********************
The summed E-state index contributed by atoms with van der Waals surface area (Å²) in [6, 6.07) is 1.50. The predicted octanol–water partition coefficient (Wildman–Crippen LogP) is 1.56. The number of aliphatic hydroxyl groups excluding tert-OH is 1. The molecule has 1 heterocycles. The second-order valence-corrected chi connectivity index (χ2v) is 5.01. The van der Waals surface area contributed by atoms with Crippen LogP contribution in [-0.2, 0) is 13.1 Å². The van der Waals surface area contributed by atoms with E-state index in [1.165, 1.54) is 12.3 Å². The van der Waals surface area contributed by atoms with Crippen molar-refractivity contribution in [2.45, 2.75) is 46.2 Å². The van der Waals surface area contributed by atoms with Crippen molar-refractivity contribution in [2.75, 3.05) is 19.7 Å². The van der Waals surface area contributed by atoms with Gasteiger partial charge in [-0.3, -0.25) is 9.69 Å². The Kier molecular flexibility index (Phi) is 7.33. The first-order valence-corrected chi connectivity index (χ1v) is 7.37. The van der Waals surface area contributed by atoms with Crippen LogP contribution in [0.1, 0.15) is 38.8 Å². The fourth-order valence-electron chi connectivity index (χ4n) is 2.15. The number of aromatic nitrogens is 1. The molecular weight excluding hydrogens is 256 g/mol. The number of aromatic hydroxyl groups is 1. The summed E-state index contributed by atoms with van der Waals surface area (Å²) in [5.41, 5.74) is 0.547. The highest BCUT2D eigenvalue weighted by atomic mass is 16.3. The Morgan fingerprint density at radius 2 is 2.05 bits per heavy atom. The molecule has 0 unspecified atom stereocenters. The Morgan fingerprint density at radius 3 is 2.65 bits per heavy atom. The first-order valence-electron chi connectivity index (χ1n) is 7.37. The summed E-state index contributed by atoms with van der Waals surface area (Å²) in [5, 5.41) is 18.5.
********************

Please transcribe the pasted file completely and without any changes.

The summed E-state index contributed by atoms with van der Waals surface area (Å²) in [6, 6.07) is 1.50. The predicted octanol–water partition coefficient (Wildman–Crippen LogP) is 1.56. The number of aliphatic hydroxyl groups excluding tert-OH is 1. The molecule has 1 heterocycles. The second-order valence-corrected chi connectivity index (χ2v) is 5.01. The van der Waals surface area contributed by atoms with Crippen LogP contribution in [-0.2, 0) is 13.1 Å². The van der Waals surface area contributed by atoms with E-state index in [1.165, 1.54) is 12.3 Å². The van der Waals surface area contributed by atoms with Crippen molar-refractivity contribution in [2.45, 2.75) is 46.2 Å². The van der Waals surface area contributed by atoms with Crippen molar-refractivity contribution in [2.75, 3.05) is 19.7 Å². The van der Waals surface area contributed by atoms with Gasteiger partial charge in [-0.3, -0.25) is 9.69 Å². The Kier molecular flexibility index (Phi) is 7.33. The first-order valence-corrected chi connectivity index (χ1v) is 7.37. The van der Waals surface area contributed by atoms with Crippen LogP contribution in [0.1, 0.15) is 38.8 Å². The fourth-order valence-electron chi connectivity index (χ4n) is 2.15. The number of aromatic nitrogens is 1. The molecular weight excluding hydrogens is 256 g/mol. The number of aromatic hydroxyl groups is 1. The summed E-state index contributed by atoms with van der Waals surface area (Å²) in [5.41, 5.74) is 0.547. The highest BCUT2D eigenvalue weighted by atomic mass is 16.3. The Morgan fingerprint density at radius 2 is 2.05 bits per heavy atom. The molecule has 0 unspecified atom stereocenters. The Morgan fingerprint density at radius 3 is 2.65 bits per heavy atom. The first-order valence-electron chi connectivity index (χ1n) is 7.37. The summed E-state index contributed by atoms with van der Waals surface area (Å²) in [5, 5.41) is 18.5.